Weapons of Mass Dissemination: The Propaganda of War

November 17, 2005

Weapons of Mass Dissemination: The Propaganda of War
From November 17, 2005 to April 30, 2006

Ottawa, Ontario, November 17, 2005 – Visit the Canadian War Museum for the opening of Weapons of Mass Dissemination: The Propaganda of War. The exhibition, originally developed by The Wolfsonian-Florida International University, highlights some of the visual propaganda tools used in the United States, Canada and other countries during the First and Second World Wars, as well as the Spanish Civil War. Persuasive images, built on emotional headlines, bright colours and strong symbolism, evoke feelings of fear, anger, pride and patriotism. Posters, books, toys and postcards helped to support recruitment, promote military-related production, inform citizens about proper conduct, and assure them that their governments were taking appropriate action.

This exhibition illustrates how wartime visual propaganda strove to promote single points of view for adoption by all citizens. It depicts how countries used imagery combined with words to maintain morale or instil hatred, and how this material served both to spread information and to obscure the truth.

The Canadian War Museum has added a Canadian component to complement this exhibition. Featuring posters from the Museum’s collection, footage from the National Film Board (NFB), as well as special hands-on programming, it provides a brief historical introduction to the development of propaganda in Canada during the two world wars. Public programmes include screenings of NFB propaganda films, creative workshops, and a popular speaker series on the subject of mass media and propaganda.

Propaganda workshops

[Propaganda: the organized dissemination of information to influence thoughts, beliefs, feelings and actions.]

Propagandists exploit the power of words and images to construct persuasive messages that evoke feelings of fear and anger, pride and patriotism. In suggesting or presenting one point of view to the exclusion of others, propagandists during the two world wars were neither the first nor the last to manage information in this fashion. Propaganda is just as much a part of our contemporary world, in commercial advertising or political campaigning.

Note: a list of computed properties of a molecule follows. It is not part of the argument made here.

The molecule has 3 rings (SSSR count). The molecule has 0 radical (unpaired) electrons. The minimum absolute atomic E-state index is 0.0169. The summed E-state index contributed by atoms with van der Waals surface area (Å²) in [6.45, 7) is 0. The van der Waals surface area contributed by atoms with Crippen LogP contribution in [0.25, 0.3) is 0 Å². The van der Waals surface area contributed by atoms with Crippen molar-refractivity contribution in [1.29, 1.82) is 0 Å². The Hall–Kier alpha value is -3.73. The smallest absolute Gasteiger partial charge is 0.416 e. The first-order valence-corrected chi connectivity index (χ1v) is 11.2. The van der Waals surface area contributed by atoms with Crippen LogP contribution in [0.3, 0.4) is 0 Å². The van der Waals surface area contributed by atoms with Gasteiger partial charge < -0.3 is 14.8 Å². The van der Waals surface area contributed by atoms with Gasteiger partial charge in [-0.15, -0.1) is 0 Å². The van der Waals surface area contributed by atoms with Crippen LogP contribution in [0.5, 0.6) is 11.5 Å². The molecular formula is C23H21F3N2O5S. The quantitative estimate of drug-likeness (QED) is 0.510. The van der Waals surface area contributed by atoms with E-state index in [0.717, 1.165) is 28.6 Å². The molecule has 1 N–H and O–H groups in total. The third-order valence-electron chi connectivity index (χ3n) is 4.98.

Visitors are invited to test their skills as propagandists through informal activities directed by Canadian War Museum animators. These weekend workshops are offered throughout the day on Saturdays, Sundays and public holidays in the Special Exhibition programming area of the Lieutenant-Colonel John McCrae Gallery.

See the Big Picture
Visitors can try their hand at newspaper or magazine editing and decide what photos, headlines and text will make it to print. Along the way, they will gain new insights into how the news is fashioned, and see how the same story can be reported in many ways.

Using a combination of text and images reproduced from the collection of posters from the exhibition, plus other supplied material, visitors mix and match to create their own propaganda.

Create Your Own
In this workshop, participants create a propaganda poster from scratch, taking their inspiration from the works in the exhibition and/or the suggestions of Museum animators. The animators will also provide tips on how to produce effective print propaganda.

Film Series

Some of the themes of the exhibition will be explored more fully in special evening film screenings in the Barney Danson Theatre. Admission is free.

November 24 – 7 p.m.
The War for Minds, Second World War Propaganda Films from the National Film Board Collection
Discover how Canadian wartime films were used as powerful weapons in winning support for the war effort. Introduction by Jeff Keshen, Weapons of Mass Dissemination: The Propaganda of War guest curator and University of Ottawa history professor.

December 15, 2005 – 7 p.m.
This documentary by Ottawa filmmaker James O’Regan pays tribute to the men and women who worked in the Canadian Army Film and Photo Unit during the Second World War. (English only)

January 19, 2006 – 7 p.m.
Moving Pictures
Montreal filmmaker Colin Low traces his growing awareness of war, the perversion of art into propaganda, and the technological advances that have led to the more efficient creation and dissemination of both propoganda images and weapons of mass destruction.

Presented in partnership with the National Film Board of Canada. (English only)

Spring 2006
Canadian Propaganda Films of the 1940s Reworked
Experience wartime propaganda films as remixed by young Canadian digital artists. The results are fresh and creative interpretations of the originals, produced with contemporary technology, techniques and perspectives.


Formal school programme
This 90-minute programme for students in Grades 7 to 10 and Secondary 1-5 will be led by Canadian War Museum animators. Topics include a comparison of mass communications in the 1940s with today; elements of propaganda; the prevalence and importance of propaganda in the Second World War; and the analysis of contemporary examples of persuasion and propaganda. Links to the (Ontario) curriculum include English (Media Studies); History (The Twentieth Century – Grade10); and The Arts (Visual and Media Arts). The programme will be based in one of the ateliers and will also make use of the Weapons of Mass Dissemination exhibition space.

This exhibition is organized by The Wolfsonian-Florida International University, Miami Beach, Florida.

Information (media) :

Christina Selin
Senior Media Relations Officer
Canadian War Museum
Telephone: (819) 776-8607
E-mail: christina.selin@warmuseum.ca.

Pierre Leduc
Communications Officer
Canadian War Museum
Phone: (819) 776-8608
E-mail: pierre.leduc@warmuseum.ca.